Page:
Lehigh ROTC placed third in the annual Ranger Challenge Competition on Oct. 14 and 15, 2017, at Fort Dix in New Jersey. Lehigh beat Penn State in the rope bridge challenge. (Courtesy of Mike Farmer)

Lehigh places third in annual ROTC competition despite setbacks

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After three gruesome, rainy days of physically demanding contests at the annual Ranger Challenge Competition on Oct. 13-15, it was finally the Lehigh ROTC troop’s turn to complete the last event: the one-rope bridge.

In this bout, competitors are required to tie a rope between two trees and send cadets from one side to the other. Although the cadets were not allowed to know the specific events they would have to perform prior to the competition, team captain Ryan Hunt, ’18, said the team time practicing the anticipated rope bridge.

At this point, Penn State’s troop was leading the games with no intention of slowing down. Lehigh was the final team to conquer the rope bridge, and it was their last opportunity to place.

“It felt like a buzzer-beater at the end,” Hunt said.

All of the practice was worth it when Lehigh ultimately won the challenge, beating Penn State by about eight seconds, Hunt said.

Because of that victory and the team’s successive achievements throughout the weekend, Dominique Voitek, ’20, said the team members were thrilled to find out they were in the tug-of-war event reserved for the top four teams.

The team is comprised of students from local colleges and universities, including Lafayette College. Seven of the 11 cadets are Lehigh students.

Lehigh eventually placed third, marking the first time the team has placed in eight years.

Despite the team’s success, the competition had its setbacks.

During the obstacle course, which Hunt said should have been one of the more accessible events, there were many rules and regulations on how the teams were supposed to complete the course.

These unexpected rules threw off the Lehigh cadets, causing them to place in the middle.

On Sunday morning, the opponents had to complete a loaded march. In this event, the cadets had to carry a stuffed 35-pound backpack, which they refer to as a “ruck,” for seven miles to the finish line.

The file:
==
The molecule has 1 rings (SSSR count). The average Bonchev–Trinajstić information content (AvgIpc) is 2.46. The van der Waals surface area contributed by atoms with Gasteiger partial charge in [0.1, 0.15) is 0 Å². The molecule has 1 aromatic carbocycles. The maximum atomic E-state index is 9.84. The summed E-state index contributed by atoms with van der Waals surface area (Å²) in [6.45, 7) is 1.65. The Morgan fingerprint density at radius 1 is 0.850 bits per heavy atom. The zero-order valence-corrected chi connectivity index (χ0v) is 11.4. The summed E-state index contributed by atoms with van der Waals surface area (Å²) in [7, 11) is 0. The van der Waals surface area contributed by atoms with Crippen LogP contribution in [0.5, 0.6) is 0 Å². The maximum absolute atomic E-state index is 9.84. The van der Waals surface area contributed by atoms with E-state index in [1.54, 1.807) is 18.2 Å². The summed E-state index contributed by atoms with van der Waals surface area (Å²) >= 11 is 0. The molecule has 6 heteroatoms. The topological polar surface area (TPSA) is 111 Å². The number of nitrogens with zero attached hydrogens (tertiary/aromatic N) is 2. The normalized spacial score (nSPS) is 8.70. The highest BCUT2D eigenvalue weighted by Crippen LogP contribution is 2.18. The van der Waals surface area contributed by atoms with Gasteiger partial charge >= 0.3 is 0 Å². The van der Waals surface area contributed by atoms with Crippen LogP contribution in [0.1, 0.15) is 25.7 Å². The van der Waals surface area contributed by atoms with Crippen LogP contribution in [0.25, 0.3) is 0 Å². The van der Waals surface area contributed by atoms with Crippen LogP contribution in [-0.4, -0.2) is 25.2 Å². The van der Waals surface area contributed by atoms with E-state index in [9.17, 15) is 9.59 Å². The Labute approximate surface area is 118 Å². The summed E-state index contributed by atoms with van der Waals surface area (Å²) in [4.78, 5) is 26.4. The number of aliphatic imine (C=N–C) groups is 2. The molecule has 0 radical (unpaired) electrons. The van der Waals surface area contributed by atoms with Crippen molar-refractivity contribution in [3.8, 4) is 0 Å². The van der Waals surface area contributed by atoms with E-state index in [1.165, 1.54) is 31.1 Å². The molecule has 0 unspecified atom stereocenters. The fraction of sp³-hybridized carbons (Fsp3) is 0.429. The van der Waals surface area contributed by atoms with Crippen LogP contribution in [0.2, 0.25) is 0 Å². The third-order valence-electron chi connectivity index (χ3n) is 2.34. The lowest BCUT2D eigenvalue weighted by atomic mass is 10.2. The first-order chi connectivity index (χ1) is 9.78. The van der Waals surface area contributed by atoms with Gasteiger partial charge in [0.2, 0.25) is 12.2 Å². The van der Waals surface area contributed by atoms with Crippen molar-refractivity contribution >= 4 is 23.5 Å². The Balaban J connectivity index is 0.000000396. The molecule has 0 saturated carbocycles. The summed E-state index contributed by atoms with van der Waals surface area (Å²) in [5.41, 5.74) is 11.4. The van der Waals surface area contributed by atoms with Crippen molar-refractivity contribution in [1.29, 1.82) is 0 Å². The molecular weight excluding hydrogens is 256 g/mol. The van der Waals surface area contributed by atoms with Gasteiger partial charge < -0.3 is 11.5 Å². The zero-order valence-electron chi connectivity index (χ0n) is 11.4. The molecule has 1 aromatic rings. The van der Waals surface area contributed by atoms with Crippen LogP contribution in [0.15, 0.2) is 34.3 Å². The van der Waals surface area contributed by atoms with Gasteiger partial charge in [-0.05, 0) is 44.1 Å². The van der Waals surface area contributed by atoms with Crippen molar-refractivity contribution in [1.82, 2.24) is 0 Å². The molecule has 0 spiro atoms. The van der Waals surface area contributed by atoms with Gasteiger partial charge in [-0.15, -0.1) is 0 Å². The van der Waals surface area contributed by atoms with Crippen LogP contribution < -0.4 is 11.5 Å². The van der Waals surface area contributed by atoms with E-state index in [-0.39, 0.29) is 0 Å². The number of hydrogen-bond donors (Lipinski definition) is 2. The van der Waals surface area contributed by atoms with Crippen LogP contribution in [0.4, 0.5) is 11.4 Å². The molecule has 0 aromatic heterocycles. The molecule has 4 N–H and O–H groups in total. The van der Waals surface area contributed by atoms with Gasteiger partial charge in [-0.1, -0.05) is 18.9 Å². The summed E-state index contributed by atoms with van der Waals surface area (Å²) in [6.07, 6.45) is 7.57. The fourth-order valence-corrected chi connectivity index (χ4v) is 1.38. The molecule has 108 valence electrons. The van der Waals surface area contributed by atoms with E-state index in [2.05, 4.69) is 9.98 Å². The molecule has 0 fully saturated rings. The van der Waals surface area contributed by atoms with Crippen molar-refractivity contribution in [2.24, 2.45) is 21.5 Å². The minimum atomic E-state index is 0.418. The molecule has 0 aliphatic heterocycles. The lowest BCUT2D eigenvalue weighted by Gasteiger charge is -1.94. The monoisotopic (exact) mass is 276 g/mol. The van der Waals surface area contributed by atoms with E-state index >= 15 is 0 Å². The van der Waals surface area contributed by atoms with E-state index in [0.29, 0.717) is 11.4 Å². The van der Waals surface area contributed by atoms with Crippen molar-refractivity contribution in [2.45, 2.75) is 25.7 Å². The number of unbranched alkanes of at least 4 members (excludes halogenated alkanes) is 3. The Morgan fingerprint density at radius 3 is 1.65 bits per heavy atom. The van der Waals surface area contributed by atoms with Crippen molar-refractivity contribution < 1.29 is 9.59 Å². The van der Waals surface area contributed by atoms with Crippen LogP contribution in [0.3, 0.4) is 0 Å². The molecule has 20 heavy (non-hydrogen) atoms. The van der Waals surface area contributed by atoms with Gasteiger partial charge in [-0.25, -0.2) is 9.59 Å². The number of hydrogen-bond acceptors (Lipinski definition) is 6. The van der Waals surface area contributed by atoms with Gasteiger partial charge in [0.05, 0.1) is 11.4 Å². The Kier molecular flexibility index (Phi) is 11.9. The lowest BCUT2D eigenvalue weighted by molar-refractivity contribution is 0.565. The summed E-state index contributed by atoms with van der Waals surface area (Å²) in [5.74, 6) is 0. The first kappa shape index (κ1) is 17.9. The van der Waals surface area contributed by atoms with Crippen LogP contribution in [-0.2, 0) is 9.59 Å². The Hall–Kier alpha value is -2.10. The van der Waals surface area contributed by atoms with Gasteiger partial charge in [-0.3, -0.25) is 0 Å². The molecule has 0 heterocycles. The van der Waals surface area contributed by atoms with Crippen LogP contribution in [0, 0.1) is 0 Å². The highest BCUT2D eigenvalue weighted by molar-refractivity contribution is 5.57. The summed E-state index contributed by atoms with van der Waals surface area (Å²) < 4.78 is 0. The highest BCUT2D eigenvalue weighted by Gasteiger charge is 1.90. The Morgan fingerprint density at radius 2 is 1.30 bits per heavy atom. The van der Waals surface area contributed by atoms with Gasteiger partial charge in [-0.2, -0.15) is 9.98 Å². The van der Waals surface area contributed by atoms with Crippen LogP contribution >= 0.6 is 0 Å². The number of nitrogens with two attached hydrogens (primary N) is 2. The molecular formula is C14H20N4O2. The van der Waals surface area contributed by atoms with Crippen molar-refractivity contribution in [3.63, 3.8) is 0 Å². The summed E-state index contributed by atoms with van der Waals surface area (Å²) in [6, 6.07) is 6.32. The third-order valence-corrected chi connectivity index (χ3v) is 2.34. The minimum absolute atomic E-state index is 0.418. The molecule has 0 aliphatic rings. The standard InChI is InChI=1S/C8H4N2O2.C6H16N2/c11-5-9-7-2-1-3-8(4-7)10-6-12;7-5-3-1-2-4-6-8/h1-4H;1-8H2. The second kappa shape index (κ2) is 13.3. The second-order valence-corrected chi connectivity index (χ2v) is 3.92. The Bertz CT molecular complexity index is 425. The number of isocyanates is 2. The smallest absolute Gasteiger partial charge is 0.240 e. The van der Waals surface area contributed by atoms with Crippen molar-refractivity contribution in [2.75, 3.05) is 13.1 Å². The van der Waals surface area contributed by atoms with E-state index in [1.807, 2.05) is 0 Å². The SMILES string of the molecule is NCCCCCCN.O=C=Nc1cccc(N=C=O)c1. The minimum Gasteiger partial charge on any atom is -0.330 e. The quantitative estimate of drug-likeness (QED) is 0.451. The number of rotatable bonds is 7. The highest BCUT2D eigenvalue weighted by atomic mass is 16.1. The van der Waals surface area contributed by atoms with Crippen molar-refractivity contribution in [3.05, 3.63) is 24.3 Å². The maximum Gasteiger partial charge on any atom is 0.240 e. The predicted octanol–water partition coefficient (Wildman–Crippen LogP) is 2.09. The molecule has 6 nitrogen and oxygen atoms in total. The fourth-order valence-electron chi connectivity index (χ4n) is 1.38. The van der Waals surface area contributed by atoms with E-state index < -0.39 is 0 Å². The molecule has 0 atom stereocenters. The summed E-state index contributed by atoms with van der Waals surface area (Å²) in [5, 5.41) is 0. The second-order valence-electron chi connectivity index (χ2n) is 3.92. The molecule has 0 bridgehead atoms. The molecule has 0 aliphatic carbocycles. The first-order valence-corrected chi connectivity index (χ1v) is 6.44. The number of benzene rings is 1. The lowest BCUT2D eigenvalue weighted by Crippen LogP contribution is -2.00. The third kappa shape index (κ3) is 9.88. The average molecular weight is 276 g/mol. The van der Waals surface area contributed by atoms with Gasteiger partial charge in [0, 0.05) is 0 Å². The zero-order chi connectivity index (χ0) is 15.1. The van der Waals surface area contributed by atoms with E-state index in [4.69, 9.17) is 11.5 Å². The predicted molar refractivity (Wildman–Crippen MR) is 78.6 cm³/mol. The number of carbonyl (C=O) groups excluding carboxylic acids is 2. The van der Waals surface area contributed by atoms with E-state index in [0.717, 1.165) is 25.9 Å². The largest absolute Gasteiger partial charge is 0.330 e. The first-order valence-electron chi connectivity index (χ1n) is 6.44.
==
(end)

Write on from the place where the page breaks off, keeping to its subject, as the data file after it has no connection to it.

This event was particularly challenging because, where in past years cadets were allowed to assist struggling teammates, that was not permitted this year.

This new regulation put a strain on individual cadets who had slight injuries, including Voitek, who hurt her ankle but had to push through the pain.

“(Hunt) was really good on making us focus on each event individually instead of the entire thing,” Voitek said.

Hunt said years ago Lehigh tried hard to train before and excel during the competition, usually placing first or at least in the top five. Over the last few years, however, he said the troop’s motivation has waned.

“In previous years, people cared but counted themselves out,” Hunt said. “They made excuses like ‘Penn State’s program is five times as large as ours.'”

Hunt said the team decided to “throw that mentality out the window” and entered the competition with more confidence.

In the past, the team had spent much of its preparation practicing overall strength training. This year, they focused on practicing potential events instead.

Voitek said participating in Lehigh’s ROTC program has helped her become a more well-rounded professional, leader and individual.

Hunt agreed ROTC pushes its cadets to be successful in all aspects, not just physically.

At the end of their university careers, cadets get a package that is essentially a resume of their time at college. If an individual achieves an outstanding GPA, they are rewarded many points on their resume.

Hunt said this encourages students to focus on their grades and stay “out of trouble.”

On top of physical and educational benefits, Voitek also appreciates her experience meeting new students throughout the program, as well as how well everyone works together. She said there are people she wouldn’t have gotten to know if it weren’t for the program, including students from other colleges.

“Everyone comes from such different backgrounds,” Voitek said. “We all use our different skills to work together as a team.”

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